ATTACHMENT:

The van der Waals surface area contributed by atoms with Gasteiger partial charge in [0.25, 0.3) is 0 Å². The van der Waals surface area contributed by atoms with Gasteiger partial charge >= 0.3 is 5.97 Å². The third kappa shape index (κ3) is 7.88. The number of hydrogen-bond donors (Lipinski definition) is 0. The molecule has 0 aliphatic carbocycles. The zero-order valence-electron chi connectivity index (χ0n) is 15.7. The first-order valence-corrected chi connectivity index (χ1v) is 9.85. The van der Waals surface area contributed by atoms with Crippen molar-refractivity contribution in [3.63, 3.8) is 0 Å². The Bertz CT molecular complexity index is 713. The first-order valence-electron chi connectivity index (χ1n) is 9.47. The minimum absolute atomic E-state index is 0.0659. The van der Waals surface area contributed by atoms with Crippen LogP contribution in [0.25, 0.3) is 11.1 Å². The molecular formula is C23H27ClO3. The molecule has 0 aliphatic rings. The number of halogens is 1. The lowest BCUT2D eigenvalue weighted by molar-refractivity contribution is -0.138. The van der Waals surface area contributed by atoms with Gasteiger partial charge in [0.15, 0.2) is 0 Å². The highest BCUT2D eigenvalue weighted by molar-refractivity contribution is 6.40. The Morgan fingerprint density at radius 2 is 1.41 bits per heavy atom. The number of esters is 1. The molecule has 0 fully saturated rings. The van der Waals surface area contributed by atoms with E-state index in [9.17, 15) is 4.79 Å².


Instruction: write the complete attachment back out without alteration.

The van der Waals surface area contributed by atoms with Gasteiger partial charge in [0.25, 0.3) is 0 Å². The van der Waals surface area contributed by atoms with Gasteiger partial charge >= 0.3 is 5.97 Å². The third kappa shape index (κ3) is 7.88. The number of hydrogen-bond donors (Lipinski definition) is 0. The molecule has 0 aliphatic carbocycles. The zero-order valence-electron chi connectivity index (χ0n) is 15.7. The first-order valence-corrected chi connectivity index (χ1v) is 9.85. The van der Waals surface area contributed by atoms with Crippen molar-refractivity contribution in [3.63, 3.8) is 0 Å². The Bertz CT molecular complexity index is 713. The first-order valence-electron chi connectivity index (χ1n) is 9.47. The minimum absolute atomic E-state index is 0.0659. The van der Waals surface area contributed by atoms with Crippen LogP contribution in [0.25, 0.3) is 11.1 Å². The molecular formula is C23H27ClO3. The molecule has 0 aliphatic rings. The number of halogens is 1. The lowest BCUT2D eigenvalue weighted by molar-refractivity contribution is -0.138. The van der Waals surface area contributed by atoms with Gasteiger partial charge in [0.15, 0.2) is 0 Å². The highest BCUT2D eigenvalue weighted by molar-refractivity contribution is 6.40. The Morgan fingerprint density at radius 2 is 1.41 bits per heavy atom. The number of esters is 1. The molecule has 0 fully saturated rings. The van der Waals surface area contributed by atoms with E-state index in [9.17, 15) is 4.79 Å².